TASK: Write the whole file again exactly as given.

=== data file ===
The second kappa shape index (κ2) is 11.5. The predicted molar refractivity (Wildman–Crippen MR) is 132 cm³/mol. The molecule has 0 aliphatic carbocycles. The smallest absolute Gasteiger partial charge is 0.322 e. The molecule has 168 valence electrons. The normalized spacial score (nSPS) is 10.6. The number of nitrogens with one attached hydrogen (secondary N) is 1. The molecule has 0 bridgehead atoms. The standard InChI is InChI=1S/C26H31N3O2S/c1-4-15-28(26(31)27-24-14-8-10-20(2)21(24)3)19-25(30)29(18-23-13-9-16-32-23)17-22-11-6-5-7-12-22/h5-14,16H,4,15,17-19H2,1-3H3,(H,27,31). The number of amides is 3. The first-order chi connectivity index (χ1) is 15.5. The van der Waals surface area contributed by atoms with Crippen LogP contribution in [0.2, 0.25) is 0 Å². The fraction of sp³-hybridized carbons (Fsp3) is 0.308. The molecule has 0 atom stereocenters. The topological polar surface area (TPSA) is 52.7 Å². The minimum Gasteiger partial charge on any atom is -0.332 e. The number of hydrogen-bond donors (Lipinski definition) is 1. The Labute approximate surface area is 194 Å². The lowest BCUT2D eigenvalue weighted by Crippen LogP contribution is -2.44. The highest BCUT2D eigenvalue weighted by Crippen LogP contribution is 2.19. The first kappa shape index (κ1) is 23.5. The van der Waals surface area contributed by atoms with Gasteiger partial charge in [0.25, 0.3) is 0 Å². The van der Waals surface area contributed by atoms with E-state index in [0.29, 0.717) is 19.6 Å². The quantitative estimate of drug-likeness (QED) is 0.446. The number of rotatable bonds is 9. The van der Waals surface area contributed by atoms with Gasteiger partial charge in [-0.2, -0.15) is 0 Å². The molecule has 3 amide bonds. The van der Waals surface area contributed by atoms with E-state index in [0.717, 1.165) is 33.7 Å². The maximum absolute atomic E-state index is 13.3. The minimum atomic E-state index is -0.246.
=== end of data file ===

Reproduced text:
The second kappa shape index (κ2) is 11.5. The predicted molar refractivity (Wildman–Crippen MR) is 132 cm³/mol. The molecule has 0 aliphatic carbocycles. The smallest absolute Gasteiger partial charge is 0.322 e. The molecule has 168 valence electrons. The normalized spacial score (nSPS) is 10.6. The number of nitrogens with one attached hydrogen (secondary N) is 1. The molecule has 0 bridgehead atoms. The standard InChI is InChI=1S/C26H31N3O2S/c1-4-15-28(26(31)27-24-14-8-10-20(2)21(24)3)19-25(30)29(18-23-13-9-16-32-23)17-22-11-6-5-7-12-22/h5-14,16H,4,15,17-19H2,1-3H3,(H,27,31). The number of amides is 3. The first-order chi connectivity index (χ1) is 15.5. The van der Waals surface area contributed by atoms with Crippen LogP contribution in [0.2, 0.25) is 0 Å². The fraction of sp³-hybridized carbons (Fsp3) is 0.308. The molecule has 0 atom stereocenters. The topological polar surface area (TPSA) is 52.7 Å². The minimum Gasteiger partial charge on any atom is -0.332 e. The number of hydrogen-bond donors (Lipinski definition) is 1. The Labute approximate surface area is 194 Å². The lowest BCUT2D eigenvalue weighted by Crippen LogP contribution is -2.44. The highest BCUT2D eigenvalue weighted by Crippen LogP contribution is 2.19. The first kappa shape index (κ1) is 23.5. The van der Waals surface area contributed by atoms with Gasteiger partial charge in [0.25, 0.3) is 0 Å². The van der Waals surface area contributed by atoms with E-state index in [0.29, 0.717) is 19.6 Å². The quantitative estimate of drug-likeness (QED) is 0.446. The number of rotatable bonds is 9. The van der Waals surface area contributed by atoms with Gasteiger partial charge in [-0.2, -0.15) is 0 Å². The molecule has 3 amide bonds. The van der Waals surface area contributed by atoms with E-state index in [0.717, 1.165) is 33.7 Å². The maximum absolute atomic E-state index is 13.3. The minimum atomic E-state index is -0.246.